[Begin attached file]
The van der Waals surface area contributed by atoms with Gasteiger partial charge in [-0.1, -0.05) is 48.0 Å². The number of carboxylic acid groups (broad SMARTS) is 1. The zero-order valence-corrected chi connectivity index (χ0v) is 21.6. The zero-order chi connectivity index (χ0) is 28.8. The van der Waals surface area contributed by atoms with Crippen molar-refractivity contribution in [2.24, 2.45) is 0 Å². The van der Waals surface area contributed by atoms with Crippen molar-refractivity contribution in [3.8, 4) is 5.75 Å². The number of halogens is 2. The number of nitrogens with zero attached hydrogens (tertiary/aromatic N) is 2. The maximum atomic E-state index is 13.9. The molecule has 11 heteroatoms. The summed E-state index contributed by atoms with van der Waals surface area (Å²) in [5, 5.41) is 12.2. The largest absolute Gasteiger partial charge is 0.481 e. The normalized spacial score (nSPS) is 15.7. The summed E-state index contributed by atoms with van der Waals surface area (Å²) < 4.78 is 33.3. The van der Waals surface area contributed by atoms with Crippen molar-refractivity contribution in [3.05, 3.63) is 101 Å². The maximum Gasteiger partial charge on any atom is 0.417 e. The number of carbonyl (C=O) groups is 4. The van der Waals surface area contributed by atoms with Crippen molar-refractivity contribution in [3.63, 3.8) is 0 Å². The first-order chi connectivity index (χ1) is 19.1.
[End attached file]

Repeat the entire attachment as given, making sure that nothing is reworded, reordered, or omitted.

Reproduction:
The van der Waals surface area contributed by atoms with Gasteiger partial charge in [-0.1, -0.05) is 48.0 Å². The number of carboxylic acid groups (broad SMARTS) is 1. The zero-order valence-corrected chi connectivity index (χ0v) is 21.6. The zero-order chi connectivity index (χ0) is 28.8. The van der Waals surface area contributed by atoms with Crippen molar-refractivity contribution in [2.24, 2.45) is 0 Å². The van der Waals surface area contributed by atoms with Crippen molar-refractivity contribution in [3.8, 4) is 5.75 Å². The number of halogens is 2. The number of nitrogens with zero attached hydrogens (tertiary/aromatic N) is 2. The maximum atomic E-state index is 13.9. The molecule has 11 heteroatoms. The summed E-state index contributed by atoms with van der Waals surface area (Å²) in [5, 5.41) is 12.2. The largest absolute Gasteiger partial charge is 0.481 e. The normalized spacial score (nSPS) is 15.7. The summed E-state index contributed by atoms with van der Waals surface area (Å²) < 4.78 is 33.3. The van der Waals surface area contributed by atoms with Crippen molar-refractivity contribution in [3.05, 3.63) is 101 Å². The maximum Gasteiger partial charge on any atom is 0.417 e. The number of carbonyl (C=O) groups is 4. The van der Waals surface area contributed by atoms with Crippen molar-refractivity contribution in [3.63, 3.8) is 0 Å². The first-order chi connectivity index (χ1) is 19.1.